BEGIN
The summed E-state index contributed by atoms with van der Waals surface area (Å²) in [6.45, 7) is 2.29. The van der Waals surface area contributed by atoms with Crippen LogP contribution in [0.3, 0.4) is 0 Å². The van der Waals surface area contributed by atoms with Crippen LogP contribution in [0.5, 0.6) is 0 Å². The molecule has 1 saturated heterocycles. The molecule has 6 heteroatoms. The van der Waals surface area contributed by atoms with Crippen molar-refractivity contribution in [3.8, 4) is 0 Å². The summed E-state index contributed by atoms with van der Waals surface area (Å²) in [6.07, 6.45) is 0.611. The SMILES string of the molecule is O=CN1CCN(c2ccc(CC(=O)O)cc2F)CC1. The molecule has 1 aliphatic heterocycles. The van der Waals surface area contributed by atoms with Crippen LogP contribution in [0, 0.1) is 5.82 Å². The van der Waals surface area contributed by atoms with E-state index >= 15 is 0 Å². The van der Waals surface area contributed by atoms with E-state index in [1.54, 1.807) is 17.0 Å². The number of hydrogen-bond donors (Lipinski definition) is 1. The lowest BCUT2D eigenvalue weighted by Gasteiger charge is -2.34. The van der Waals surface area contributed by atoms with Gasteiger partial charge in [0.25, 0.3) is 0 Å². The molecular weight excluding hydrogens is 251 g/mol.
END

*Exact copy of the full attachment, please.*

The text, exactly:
The summed E-state index contributed by atoms with van der Waals surface area (Å²) in [6.45, 7) is 2.29. The van der Waals surface area contributed by atoms with Crippen LogP contribution in [0.3, 0.4) is 0 Å². The van der Waals surface area contributed by atoms with Crippen LogP contribution in [0.5, 0.6) is 0 Å². The molecule has 1 saturated heterocycles. The molecule has 6 heteroatoms. The van der Waals surface area contributed by atoms with Crippen molar-refractivity contribution in [3.8, 4) is 0 Å². The summed E-state index contributed by atoms with van der Waals surface area (Å²) in [6.07, 6.45) is 0.611. The SMILES string of the molecule is O=CN1CCN(c2ccc(CC(=O)O)cc2F)CC1. The molecule has 1 aliphatic heterocycles. The van der Waals surface area contributed by atoms with Crippen LogP contribution in [0, 0.1) is 5.82 Å². The van der Waals surface area contributed by atoms with E-state index >= 15 is 0 Å². The van der Waals surface area contributed by atoms with E-state index in [1.54, 1.807) is 17.0 Å². The number of hydrogen-bond donors (Lipinski definition) is 1. The lowest BCUT2D eigenvalue weighted by Gasteiger charge is -2.34. The van der Waals surface area contributed by atoms with Gasteiger partial charge in [0.25, 0.3) is 0 Å². The molecular weight excluding hydrogens is 251 g/mol.